#36 SystemicAnomaly, Aug 1, 2022
    Last edited: Aug 1, 2022
  17. SystemicAnomaly

    SystemicAnomaly Regular Member

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    Some amount of strength is needed to play badminton. But I do not believe that amount of strength is particularly high.

    A very strong person might be able to move a very heavy weight or a high resistance. But when it comes to moving around the court or swinging a badminton racket (a fairly low mass and MOI), it does not follow that a very strong person can do this any more quickly than a player with modest or moderate strength.

    In fact, the very strong person might actually be slower in this respect. Because they are recruiting their joints, muscles, etc in a somewhat different manner. Some studies have shown that, if you substantially increase the weight or MOI of a (golf) club, bat, racket, etc, the recruitment of muscles and joints is different. Part of it is that a different balance of muscle fiber types (Type 1, Type 2a, Type 2x) are recruited.

    With a heavier resistance or a greater MOI, it has been suggested that we are training our muscles and joints to move slower rather than more quickly. Contrary to what many believe, when we move from a heavy weight back to our normal playing weight, we are not swinging or moving faster. We are sometimes swinging slightly slower. And we have temporarily thrown off our swing timing.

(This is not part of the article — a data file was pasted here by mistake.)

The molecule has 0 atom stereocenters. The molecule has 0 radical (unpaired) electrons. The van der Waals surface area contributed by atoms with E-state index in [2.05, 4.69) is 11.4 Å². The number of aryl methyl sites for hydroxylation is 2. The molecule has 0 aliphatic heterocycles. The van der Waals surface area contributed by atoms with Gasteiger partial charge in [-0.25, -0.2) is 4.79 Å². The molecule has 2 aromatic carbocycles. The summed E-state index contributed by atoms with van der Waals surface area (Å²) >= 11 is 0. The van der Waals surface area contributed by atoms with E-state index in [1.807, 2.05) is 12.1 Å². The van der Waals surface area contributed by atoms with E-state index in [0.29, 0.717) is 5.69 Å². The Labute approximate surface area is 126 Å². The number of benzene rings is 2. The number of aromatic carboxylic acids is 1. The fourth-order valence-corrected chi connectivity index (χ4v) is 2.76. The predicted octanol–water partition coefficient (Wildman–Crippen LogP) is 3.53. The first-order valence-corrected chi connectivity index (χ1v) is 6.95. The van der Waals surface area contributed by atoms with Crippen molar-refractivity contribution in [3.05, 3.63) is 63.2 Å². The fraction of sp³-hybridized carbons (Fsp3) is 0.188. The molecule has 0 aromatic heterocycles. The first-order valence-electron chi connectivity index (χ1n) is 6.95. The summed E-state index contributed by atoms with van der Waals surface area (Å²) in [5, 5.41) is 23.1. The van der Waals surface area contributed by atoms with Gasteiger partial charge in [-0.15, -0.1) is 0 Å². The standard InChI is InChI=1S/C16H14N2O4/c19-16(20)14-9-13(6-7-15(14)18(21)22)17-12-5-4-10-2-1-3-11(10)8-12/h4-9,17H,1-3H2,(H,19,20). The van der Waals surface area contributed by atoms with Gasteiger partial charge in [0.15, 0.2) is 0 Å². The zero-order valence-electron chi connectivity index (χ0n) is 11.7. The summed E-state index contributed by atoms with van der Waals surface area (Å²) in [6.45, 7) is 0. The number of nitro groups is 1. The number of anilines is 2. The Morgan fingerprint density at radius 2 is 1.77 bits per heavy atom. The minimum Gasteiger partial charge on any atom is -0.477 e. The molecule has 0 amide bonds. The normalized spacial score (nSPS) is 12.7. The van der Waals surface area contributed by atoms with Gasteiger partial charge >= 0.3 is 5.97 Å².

#37 SystemicAnomaly, Aug 1, 2022
    Last edited: Aug 1, 2022
  18. SystemicAnomaly

    SystemicAnomaly Regular Member

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    Plyometric drills / exercise is a way to develop power (speed strength). The following video shows some plyo exercises for the lower body. Anyone have any resources that show both upper body and lower body plyo training?

     
  19. ralphz

    ralphz Regular Member

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    Do you have any links to those studies?

    Thanks
     
  20. ralphz

    ralphz Regular Member

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    Putting aside the physiology and biomechanics.. I reckon the physics experts that'd have really good understanding of force power and momentum and kinetic energy, including even details about how long the projectile is in contact with the strings, would be the the scientific advisors behind the machines that state whether a projectile is in the court or out of the court. When those computers show a video of a tennis ball landing, that has people staring mistakenly thinking they are looking at the gospel truth, it's actually just a video that was constructed by predicting where the ball would land, made long before it landed. Whatever expertise they have would have us covered for answers related to the physics! I wonder if it's a particular branch of physics?